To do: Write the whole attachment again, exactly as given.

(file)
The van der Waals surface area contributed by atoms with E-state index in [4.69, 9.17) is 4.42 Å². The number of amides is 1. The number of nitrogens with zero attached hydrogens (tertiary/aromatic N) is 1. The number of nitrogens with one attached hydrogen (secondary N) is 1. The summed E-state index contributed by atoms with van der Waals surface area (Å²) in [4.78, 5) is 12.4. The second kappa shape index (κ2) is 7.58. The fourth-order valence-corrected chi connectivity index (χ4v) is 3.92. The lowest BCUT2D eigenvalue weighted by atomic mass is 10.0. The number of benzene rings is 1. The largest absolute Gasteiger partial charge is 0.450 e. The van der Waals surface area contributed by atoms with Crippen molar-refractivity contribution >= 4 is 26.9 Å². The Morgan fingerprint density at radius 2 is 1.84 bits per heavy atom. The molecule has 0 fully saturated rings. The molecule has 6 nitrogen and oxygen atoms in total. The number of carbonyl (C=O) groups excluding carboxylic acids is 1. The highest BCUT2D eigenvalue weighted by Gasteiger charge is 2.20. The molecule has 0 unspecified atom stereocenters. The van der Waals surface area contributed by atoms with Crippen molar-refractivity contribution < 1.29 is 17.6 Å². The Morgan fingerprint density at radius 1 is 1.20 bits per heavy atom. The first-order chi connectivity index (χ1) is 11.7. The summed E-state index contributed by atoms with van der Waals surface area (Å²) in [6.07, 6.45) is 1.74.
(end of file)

The van der Waals surface area contributed by atoms with E-state index in [4.69, 9.17) is 4.42 Å². The number of amides is 1. The number of nitrogens with zero attached hydrogens (tertiary/aromatic N) is 1. The number of nitrogens with one attached hydrogen (secondary N) is 1. The summed E-state index contributed by atoms with van der Waals surface area (Å²) in [4.78, 5) is 12.4. The second kappa shape index (κ2) is 7.58. The fourth-order valence-corrected chi connectivity index (χ4v) is 3.92. The lowest BCUT2D eigenvalue weighted by atomic mass is 10.0. The number of benzene rings is 1. The largest absolute Gasteiger partial charge is 0.450 e. The van der Waals surface area contributed by atoms with Crippen molar-refractivity contribution >= 4 is 26.9 Å². The Morgan fingerprint density at radius 2 is 1.84 bits per heavy atom. The molecule has 0 fully saturated rings. The molecule has 6 nitrogen and oxygen atoms in total. The number of carbonyl (C=O) groups excluding carboxylic acids is 1. The highest BCUT2D eigenvalue weighted by Gasteiger charge is 2.20. The molecule has 0 unspecified atom stereocenters. The van der Waals surface area contributed by atoms with Crippen molar-refractivity contribution < 1.29 is 17.6 Å². The Morgan fingerprint density at radius 1 is 1.20 bits per heavy atom. The first-order chi connectivity index (χ1) is 11.7. The summed E-state index contributed by atoms with van der Waals surface area (Å²) in [6.07, 6.45) is 1.74.